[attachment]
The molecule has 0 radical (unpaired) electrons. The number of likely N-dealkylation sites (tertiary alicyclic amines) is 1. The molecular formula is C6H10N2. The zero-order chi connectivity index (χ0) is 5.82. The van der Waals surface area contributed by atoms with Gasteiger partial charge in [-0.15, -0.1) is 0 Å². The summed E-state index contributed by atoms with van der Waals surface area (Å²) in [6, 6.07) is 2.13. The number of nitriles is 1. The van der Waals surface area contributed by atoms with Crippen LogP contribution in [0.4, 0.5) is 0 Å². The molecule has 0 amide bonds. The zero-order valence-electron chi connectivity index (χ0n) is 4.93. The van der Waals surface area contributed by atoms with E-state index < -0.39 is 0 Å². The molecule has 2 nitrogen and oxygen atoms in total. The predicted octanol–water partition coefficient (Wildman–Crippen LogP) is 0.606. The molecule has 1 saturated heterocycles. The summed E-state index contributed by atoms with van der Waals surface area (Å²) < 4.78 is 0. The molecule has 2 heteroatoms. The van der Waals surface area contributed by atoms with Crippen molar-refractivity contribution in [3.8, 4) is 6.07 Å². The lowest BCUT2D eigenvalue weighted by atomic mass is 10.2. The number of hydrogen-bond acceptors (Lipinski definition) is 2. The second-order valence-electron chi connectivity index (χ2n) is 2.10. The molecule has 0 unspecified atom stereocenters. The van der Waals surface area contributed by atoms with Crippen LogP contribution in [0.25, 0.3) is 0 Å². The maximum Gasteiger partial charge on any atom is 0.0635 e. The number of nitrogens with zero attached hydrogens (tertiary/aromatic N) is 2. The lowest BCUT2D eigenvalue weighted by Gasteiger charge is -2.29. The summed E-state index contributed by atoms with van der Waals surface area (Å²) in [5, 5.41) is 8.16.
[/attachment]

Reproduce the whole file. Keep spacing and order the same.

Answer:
The molecule has 0 radical (unpaired) electrons. The number of likely N-dealkylation sites (tertiary alicyclic amines) is 1. The molecular formula is C6H10N2. The zero-order chi connectivity index (χ0) is 5.82. The van der Waals surface area contributed by atoms with Gasteiger partial charge in [-0.15, -0.1) is 0 Å². The summed E-state index contributed by atoms with van der Waals surface area (Å²) in [6, 6.07) is 2.13. The number of nitriles is 1. The van der Waals surface area contributed by atoms with Crippen LogP contribution in [0.4, 0.5) is 0 Å². The molecule has 0 amide bonds. The zero-order valence-electron chi connectivity index (χ0n) is 4.93. The van der Waals surface area contributed by atoms with E-state index < -0.39 is 0 Å². The molecule has 2 nitrogen and oxygen atoms in total. The predicted octanol–water partition coefficient (Wildman–Crippen LogP) is 0.606. The molecule has 1 saturated heterocycles. The summed E-state index contributed by atoms with van der Waals surface area (Å²) < 4.78 is 0. The molecule has 2 heteroatoms. The van der Waals surface area contributed by atoms with Crippen molar-refractivity contribution in [3.8, 4) is 6.07 Å². The lowest BCUT2D eigenvalue weighted by atomic mass is 10.2. The number of hydrogen-bond acceptors (Lipinski definition) is 2. The second-order valence-electron chi connectivity index (χ2n) is 2.10. The molecule has 0 unspecified atom stereocenters. The van der Waals surface area contributed by atoms with Crippen LogP contribution in [0.25, 0.3) is 0 Å². The maximum Gasteiger partial charge on any atom is 0.0635 e. The number of nitrogens with zero attached hydrogens (tertiary/aromatic N) is 2. The lowest BCUT2D eigenvalue weighted by Gasteiger charge is -2.29. The summed E-state index contributed by atoms with van der Waals surface area (Å²) in [5, 5.41) is 8.16.